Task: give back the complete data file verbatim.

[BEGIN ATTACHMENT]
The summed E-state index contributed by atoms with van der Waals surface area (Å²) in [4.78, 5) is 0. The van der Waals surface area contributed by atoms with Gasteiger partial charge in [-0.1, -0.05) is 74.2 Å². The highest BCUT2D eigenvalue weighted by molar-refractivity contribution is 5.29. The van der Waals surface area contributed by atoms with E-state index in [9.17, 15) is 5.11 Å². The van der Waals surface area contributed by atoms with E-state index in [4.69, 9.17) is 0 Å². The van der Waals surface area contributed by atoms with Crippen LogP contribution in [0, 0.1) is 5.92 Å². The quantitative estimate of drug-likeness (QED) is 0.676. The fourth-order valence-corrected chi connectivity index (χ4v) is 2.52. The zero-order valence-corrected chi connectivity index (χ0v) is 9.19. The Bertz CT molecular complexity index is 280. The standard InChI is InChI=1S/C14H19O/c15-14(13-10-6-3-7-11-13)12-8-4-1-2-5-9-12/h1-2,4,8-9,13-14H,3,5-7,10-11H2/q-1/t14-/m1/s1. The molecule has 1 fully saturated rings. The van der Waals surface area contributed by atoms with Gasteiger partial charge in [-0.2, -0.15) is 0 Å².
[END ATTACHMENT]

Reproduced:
The summed E-state index contributed by atoms with van der Waals surface area (Å²) in [4.78, 5) is 0. The van der Waals surface area contributed by atoms with Gasteiger partial charge in [-0.1, -0.05) is 74.2 Å². The highest BCUT2D eigenvalue weighted by molar-refractivity contribution is 5.29. The van der Waals surface area contributed by atoms with E-state index in [9.17, 15) is 5.11 Å². The van der Waals surface area contributed by atoms with E-state index in [4.69, 9.17) is 0 Å². The van der Waals surface area contributed by atoms with Crippen LogP contribution in [0, 0.1) is 5.92 Å². The quantitative estimate of drug-likeness (QED) is 0.676. The fourth-order valence-corrected chi connectivity index (χ4v) is 2.52. The zero-order valence-corrected chi connectivity index (χ0v) is 9.19. The Bertz CT molecular complexity index is 280. The standard InChI is InChI=1S/C14H19O/c15-14(13-10-6-3-7-11-13)12-8-4-1-2-5-9-12/h1-2,4,8-9,13-14H,3,5-7,10-11H2/q-1/t14-/m1/s1. The molecule has 1 fully saturated rings. The van der Waals surface area contributed by atoms with Gasteiger partial charge in [-0.2, -0.15) is 0 Å².